While the decision makers at news organizations from the Public Broadcasting System to CNN and the three major networks scramble to appeal to younger viewers, often by skewing younger with their hosts and commentators, Republican and Democratic voters in Iowa and nationally have embraced a remarkably ďmatureĒ handful of top tier candidates.
Have we entered a new period in American politics, when establishment candidates on the GOP side donít win their partyís nomination? That is the question I posed in a June 4, 2015 column. It is still a relevant question.
Feel free to believe that there is a glimmer of hope for Ohio Gov. John Kasichís bid for the Republican presidential nomination. If that gives you comfort or plays to your own preferences, be my guest. I certainly wouldnít want to make you uncomfortable.
The strangest election in our lifetime continues to get stranger.
Barry Ritholtz, a financial planner and asset manager, writes a regular column in The Washington Postís business section. I read him religiously, and his last column of 2015, on financial prognosticators, offered important observations for anyone interested in politics, sports or Wall Street.
RealClearPolitics political analyst Sean Trende is one of the clear-eyed, analytic observers of American politics, and I usually find myself nodding in agreement when I read his invariably thoughtful stuff.
When you write dozens of columns each year, as I have been doing for a long time (some people think far too long), you look back at some of them with embarrassment.
ďPolitical brands are important,Ē I wrote more than a year and a half ago in a lede that was much less interesting than the entire column. Now, though, I am wondering whether political party brands are so different from soap brands or over-the-counter medicine brands, which loyal consumers often stick with no matter what the competition is selling.
It has been almost 20 years since I started writing a best/worst end of the year column. Since Iím committed to doing them until I finally get one right, here goes this yearís attempt.
There is little doubt about the identity of the most vulnerable senator seeking re-election next year. Itís Illinois Republican Mark S. Kirk, who hopes to win a second term in a very Democratic state in a presidential year. His prospects are bleak.
It has been almost 16 months since I wrote about the comparative positions of President Barack Obama and former President George W. Bush as they approached their second midterm elections. Since then, the two presidents, and two administrations, have continued to resemble each other increasingly.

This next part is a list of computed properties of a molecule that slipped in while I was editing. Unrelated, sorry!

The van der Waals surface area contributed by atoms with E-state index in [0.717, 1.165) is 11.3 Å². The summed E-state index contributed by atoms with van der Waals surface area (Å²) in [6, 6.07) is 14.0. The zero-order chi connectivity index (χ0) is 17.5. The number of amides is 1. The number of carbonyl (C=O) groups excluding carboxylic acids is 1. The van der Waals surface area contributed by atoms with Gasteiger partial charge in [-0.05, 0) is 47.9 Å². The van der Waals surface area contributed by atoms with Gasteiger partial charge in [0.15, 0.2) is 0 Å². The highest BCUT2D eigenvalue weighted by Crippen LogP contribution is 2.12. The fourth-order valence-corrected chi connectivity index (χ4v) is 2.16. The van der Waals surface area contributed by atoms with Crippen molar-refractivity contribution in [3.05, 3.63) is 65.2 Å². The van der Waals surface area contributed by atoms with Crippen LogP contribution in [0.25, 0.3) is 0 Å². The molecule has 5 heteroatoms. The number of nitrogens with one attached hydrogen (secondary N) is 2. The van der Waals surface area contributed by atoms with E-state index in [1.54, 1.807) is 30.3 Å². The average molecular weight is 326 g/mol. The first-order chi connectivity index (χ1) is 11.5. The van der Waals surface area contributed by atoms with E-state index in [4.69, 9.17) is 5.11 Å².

In a race filled with plenty of fast-talking, quick-tongued hopefuls ó including Florida Sen. Marco Rubio, Texas Sen. Ted Cruz, New Jersey Gov. Chris Christie and, at one point, Louisiana Gov. Bobby Jindal ó Ben Carson stands out as very different, and not only because of his race, resume and life accomplishments.
I say it repeatedly: Events matter. And for President Barack Obama, the terror attacks in Paris present a no-win political situation, at least until other, compelling news changes the subject.
The panic is palpable from the media and too many GOP ďinsiders.Ē
I hear it all the time: Voters want change after one party has held the White House for eight years, and thatís why only once over the past six decades has a party held the presidency for three consecutive terms. Tough luck, Hillary Rodham Clinton.
Though I took notice of Colorado Sen. Cory Gardnerís endorsement of Sen. Marco Rubio for president, I didnít immediately think about Gardner as a possible running mate for Rubio ó until a CQ Roll Call colleague dropped that pearl of wisdom in my lap.
Carly Fiorina is popular among Republicans, both nationally and in Iowa. And yet, when those same Republicans are asked to name their preferred candidate for president, they generally donít select her. Why?
Bobby Jindal and Ted Cruz continue to plug away in Iowa, far back from the front-runners. But both are well aware that if Ben Carson turns out to be little more than Herman Cain, a political outsider who briefly sat atop the 2012 field, each of them could have his own moment.
Itís still more than three months before the Iowa caucuses, but the next four weeks are crucial for former Florida Gov. Jeb Bush, who started with the kinds of political assets that led many to regard him as the front-runner in the GOP race.
I never expected Kentucky GOP Sen. Rand Paul would win his partyís nomination for president, but I did expect he would be a factor in the race. So far, he hasnít been one. (See my February column on his foreign policy challenges here.)